In the wake of extreme financial pressures, the local Venetian government has made a painful and somewhat desperate decision; it will put the Palazzo Manfrin–one of the floating city’s most magnificent palaces–up for sale for $20.5 million. The 17th century five-story home, widely considered one of the city’s most important architectural sites, which also once boasted a large collection of artworks by masters such as Raphael and Bellini, is now crumbling. Although clearly in dire need of repair, cuts to government budgets have ensured that there is not enough money to fund restoration of the palace. Rather than face certain disintegration of the landmark, the government made the difficult choice to put the structure up for sale.
This measure follows a recent trend of turning to private sponsorship and commercial initiatives to secure funds to preserve historical relics and sites. Two years of financial crisis in Europe have led to falling tax revenues and slashed budgets, while at the same time, historical buildings, churches, monuments, bridges, barracks, archaeological ruins, and other sites are disintegrating from weather erosion, pollution, the constant stream of tourists, and sheer age. Local governments, searching for ways to afford upkeep, are attempting to combat budget shortfalls by hanging ads, selling usage rights, and in some cases, putting the structures themselves on the market.
There are many examples across Europe of such measures. In France, the caretakers of Versailles agreed to let two hotels open on palace grounds and proposed licensing the image of the building for use on luxury watches. In Spain, planners eager for more tax revenue approved the construction of an office tower in the historic city center of Seville near the Gothic cathedral where Christopher Columbus is buried, ignoring UNESCO threats to disqualify the city as a World Heritage site if the project proceeded. In Greece, the government voted this year to open sites such as the Parthenon, the Poseidon Temple, and Delphi to cinematographers willing to pay per-minute fees.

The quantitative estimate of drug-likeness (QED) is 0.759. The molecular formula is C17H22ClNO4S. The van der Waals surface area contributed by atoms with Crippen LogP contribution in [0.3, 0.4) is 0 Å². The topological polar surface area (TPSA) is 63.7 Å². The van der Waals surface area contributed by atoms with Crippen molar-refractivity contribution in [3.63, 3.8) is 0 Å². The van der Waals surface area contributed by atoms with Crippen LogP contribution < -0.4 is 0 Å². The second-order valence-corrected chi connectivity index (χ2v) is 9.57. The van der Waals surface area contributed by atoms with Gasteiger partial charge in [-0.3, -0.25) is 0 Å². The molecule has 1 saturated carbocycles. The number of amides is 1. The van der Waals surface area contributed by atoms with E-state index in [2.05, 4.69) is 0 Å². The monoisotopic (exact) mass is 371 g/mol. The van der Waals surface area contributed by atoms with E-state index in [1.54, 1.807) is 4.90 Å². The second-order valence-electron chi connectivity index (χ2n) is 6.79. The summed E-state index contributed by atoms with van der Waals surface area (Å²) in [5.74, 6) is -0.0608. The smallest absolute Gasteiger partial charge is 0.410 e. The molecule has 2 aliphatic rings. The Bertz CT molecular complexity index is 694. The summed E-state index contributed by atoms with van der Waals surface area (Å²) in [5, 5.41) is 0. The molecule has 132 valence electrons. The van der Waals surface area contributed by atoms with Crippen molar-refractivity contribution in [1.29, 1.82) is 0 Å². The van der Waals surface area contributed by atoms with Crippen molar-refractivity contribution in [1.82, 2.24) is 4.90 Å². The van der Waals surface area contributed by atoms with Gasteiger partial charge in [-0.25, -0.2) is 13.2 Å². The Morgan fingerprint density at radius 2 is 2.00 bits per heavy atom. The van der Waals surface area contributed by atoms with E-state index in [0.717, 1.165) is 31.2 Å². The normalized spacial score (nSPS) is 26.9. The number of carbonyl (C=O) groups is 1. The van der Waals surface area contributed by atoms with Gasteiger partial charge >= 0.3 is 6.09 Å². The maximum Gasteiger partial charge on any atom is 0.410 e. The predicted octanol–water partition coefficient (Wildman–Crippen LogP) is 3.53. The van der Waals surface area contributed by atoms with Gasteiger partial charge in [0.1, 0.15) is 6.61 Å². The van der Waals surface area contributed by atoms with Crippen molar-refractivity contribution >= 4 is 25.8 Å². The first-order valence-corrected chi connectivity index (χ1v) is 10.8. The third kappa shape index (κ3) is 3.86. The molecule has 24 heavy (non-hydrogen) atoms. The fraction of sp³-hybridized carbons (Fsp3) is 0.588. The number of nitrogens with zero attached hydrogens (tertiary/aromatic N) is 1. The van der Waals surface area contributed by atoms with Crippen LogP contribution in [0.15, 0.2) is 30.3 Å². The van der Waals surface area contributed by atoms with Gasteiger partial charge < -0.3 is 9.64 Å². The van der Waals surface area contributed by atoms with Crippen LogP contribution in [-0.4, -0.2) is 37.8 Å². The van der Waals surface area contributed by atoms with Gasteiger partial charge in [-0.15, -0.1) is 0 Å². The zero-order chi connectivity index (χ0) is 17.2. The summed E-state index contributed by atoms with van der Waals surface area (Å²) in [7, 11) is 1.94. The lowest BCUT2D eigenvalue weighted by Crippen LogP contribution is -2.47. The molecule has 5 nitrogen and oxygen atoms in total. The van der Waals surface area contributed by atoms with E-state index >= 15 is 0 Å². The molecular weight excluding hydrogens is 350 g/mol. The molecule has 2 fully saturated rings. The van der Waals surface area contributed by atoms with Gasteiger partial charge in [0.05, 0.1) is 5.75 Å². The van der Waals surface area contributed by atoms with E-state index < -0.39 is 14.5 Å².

Debates as to how the Italian government should handle these issues are heated. Fausta Bressani, Director of Cultural Affairs for the region of Veneto, which encompasses Venice, stated that the government “is conscious that the perception of this is not so positive… But our priority is to save the structure.” However, there has also been a public backlash toward this attitude. Citizen groups have staged protests and filed lawsuits in an effort to stop officials from selling out Italy’s cultural treasures. Alessandra Mottola Molfino, national president of Italia Nostra, a cultural heritage group that has campaigned against such projects, condemns these actions. She stated, “Our monuments are being degraded by these exchanges of money between private and public powers. Are we so poor that we have to sell our grandfathers?” Attempting to take a more balanced approach, UNESCO culture chief Francesco Bandrin–a Venice native–has said that selling ads is “an acceptable measure” to fund conservation efforts at a time of financial difficulty but that certain conditions must be met, such as respecting the dignity of the monuments and informing the public of how the money will be spent.” However, he added that he did “not think that all these principles were fully respected in Venice, where there are been several cases of excess.”
It is a difficult conundrum for many European nations. National cultural treasures cannot be preserved without significant influx of funds, but where should the line be drawn at how those funds are procured? Bressani deftly describes the crux of the issue and the balance that must be struck: “We are facing a major crisis, and the future is still uncertain. But I do not believe it’s impossible to find private sponsors who respect that these buildings are cultural products.”
Source: The Washington Post